What Does The Future Of The Automotive Industry Look Like?10 Nov, 20214:02
A vastly developing world paired with accelerating globalisation has revealed previously unc...
A vastly developing world paired with accelerating globalisation has revealed previously unconsidered needs and desires for automotive consumers. In addition, as the digital revolution ripples through the industry, automotive design is being reinvented - from changes to the physical interior and exterior of vehicles through to user experience.
These factors mean that in the not-so-distant future, our cars will be completely unrecognisable to what we know today.
So, as we near the end of 2021, what does the future of the automotive industry look like?
Despite initial predictions in 2015 that we would become “permanent backseat drivers” and we would see millions of self-driving cars on the roads by 2020, fully autonomous cars are still out of reach for most of the general public. However, almost every major car manufacturer has researched or is planning to research self-driving cars to bring them into mainstream use. In the UK, a report, conducted by researchers at the Connected Places Catapult, Element Energy and Cambridge Econometrics forecasts that by 2035, 40% of car sales in the UK could have self-driving capabilities.
We’re already well on our way to reaching full autonomous cars – many cars have had cruise control capabilities for several years and some cars will now park without any input from the driver.
Although it’s still unclear as to when driverless cars will become mainstream worldwide, current progress and investments suggest the next 5 years will be crucial in the development and rollout of driverless cars.
Electric vehicles are not exactly a new trend, but they are quickly becoming a must-have across the globe. In fact, the history of using electricity to power cars goes back further than you think. The first electric car dates to 1828, when Hungarian inventor, Ányos Jedlik, created an electromagnetic device that he fitted to a small model car. This concept then progressed to the first full-sized vehicle in 1832, when Scottish inventor, Robert Anderson, created an electric-powered carriage – a radical change to the horse-drawn carriages of the day.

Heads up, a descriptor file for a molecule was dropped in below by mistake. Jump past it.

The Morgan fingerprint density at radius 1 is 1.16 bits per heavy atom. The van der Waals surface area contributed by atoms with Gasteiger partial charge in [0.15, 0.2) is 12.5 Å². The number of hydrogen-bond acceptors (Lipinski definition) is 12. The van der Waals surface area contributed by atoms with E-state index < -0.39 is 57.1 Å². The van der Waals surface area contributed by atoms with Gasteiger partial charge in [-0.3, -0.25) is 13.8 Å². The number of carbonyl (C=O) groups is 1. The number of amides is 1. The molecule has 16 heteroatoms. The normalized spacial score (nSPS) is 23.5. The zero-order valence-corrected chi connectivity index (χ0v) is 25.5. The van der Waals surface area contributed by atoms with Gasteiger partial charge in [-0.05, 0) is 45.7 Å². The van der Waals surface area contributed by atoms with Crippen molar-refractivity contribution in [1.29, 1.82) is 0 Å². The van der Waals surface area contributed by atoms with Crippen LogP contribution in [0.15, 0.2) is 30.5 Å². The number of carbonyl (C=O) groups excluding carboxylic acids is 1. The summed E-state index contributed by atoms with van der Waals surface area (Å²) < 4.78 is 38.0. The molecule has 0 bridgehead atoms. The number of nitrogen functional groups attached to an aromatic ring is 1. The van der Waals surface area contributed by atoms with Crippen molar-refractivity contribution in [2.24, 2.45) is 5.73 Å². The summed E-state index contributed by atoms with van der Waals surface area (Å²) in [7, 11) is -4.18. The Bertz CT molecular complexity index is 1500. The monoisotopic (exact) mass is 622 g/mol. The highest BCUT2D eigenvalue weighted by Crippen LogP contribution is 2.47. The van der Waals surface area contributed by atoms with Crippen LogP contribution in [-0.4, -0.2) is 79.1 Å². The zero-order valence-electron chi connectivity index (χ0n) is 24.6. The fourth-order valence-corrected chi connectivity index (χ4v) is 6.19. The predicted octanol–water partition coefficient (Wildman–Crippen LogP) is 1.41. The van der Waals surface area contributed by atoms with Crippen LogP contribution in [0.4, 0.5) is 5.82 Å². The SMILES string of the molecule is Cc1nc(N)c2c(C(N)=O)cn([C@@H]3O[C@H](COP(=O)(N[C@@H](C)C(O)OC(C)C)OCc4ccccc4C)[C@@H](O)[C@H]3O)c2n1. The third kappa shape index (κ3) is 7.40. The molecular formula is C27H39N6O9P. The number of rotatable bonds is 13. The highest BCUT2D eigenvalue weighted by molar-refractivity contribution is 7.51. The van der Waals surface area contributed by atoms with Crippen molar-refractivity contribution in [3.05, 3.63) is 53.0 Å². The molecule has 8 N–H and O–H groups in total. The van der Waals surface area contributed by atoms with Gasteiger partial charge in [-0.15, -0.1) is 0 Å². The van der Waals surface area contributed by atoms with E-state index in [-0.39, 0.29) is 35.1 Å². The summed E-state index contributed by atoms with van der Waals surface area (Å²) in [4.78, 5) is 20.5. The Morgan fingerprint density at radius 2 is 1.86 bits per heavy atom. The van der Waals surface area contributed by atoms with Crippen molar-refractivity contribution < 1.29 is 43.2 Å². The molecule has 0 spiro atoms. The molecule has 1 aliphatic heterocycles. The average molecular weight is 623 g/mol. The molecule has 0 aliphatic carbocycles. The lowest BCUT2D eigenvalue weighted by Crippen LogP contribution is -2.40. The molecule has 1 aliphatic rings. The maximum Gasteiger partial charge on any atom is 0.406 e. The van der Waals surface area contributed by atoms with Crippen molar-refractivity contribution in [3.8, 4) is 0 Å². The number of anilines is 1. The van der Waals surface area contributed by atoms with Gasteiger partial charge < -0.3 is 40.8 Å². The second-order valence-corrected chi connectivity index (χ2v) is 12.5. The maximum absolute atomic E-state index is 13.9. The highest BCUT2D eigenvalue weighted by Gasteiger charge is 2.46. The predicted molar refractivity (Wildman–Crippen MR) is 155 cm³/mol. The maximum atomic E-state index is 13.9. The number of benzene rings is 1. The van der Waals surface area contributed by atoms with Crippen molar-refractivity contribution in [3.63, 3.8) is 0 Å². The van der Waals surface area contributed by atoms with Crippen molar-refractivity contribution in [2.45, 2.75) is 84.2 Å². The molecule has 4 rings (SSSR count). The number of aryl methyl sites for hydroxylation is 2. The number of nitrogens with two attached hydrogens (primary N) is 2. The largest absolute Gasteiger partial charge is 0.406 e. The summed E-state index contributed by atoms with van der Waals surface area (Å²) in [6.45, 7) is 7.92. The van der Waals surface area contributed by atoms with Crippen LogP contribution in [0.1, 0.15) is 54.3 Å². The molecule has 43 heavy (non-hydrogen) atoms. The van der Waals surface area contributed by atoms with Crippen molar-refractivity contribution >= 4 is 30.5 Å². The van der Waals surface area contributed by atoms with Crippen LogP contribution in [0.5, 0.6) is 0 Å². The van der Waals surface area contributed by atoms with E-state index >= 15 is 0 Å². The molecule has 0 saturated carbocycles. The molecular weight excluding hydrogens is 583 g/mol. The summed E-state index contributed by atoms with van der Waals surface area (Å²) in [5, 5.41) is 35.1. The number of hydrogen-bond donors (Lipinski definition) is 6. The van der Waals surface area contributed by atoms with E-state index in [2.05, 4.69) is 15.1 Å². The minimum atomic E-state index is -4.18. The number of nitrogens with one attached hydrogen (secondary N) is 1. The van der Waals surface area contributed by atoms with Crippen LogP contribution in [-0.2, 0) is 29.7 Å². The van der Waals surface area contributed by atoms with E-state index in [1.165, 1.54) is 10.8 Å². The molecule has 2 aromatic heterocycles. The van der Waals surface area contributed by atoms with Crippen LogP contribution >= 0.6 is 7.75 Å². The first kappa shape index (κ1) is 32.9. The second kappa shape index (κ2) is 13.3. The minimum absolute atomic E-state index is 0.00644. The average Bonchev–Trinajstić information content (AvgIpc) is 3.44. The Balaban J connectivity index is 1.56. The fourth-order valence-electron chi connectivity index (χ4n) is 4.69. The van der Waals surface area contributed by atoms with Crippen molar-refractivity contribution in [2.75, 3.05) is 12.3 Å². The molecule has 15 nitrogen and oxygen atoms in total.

Fast forward 200 years and numerous technological advances have led to electric cars emerging as a real replacement for the traditional internal combustion engine. In the years ahead, increasingly powerful electric engines are set to become the dominant choice for consumers.
On top of this, the change in powertrain components will allow opportunities for new vehicle layouts and innovative styles. Future interior designs will see a divide between a family environment with open space and a light and sporty environment for those who prefer a more streamlined approach.
Already, many countries have set targets for going all-electric, and you’re likely to witness infrastructure needed to support this change appearing near you – many car parks now have charging points including supermarkets, service stations and more. Portable chargers are also on the horizon, making owning an electric vehicle even more convenient. These changes are leading to an increase in electric car sales across the globe.
Sustainable automotive manufacturing
With the growing importance of addressing environmental issues, sustainability is a hot topic across all industries, particularly Automotive. Increased sustainability means that weight reductions, recycled material, new production methods and innovative materials are of paramount importance in making the industry sustainable and more efficient.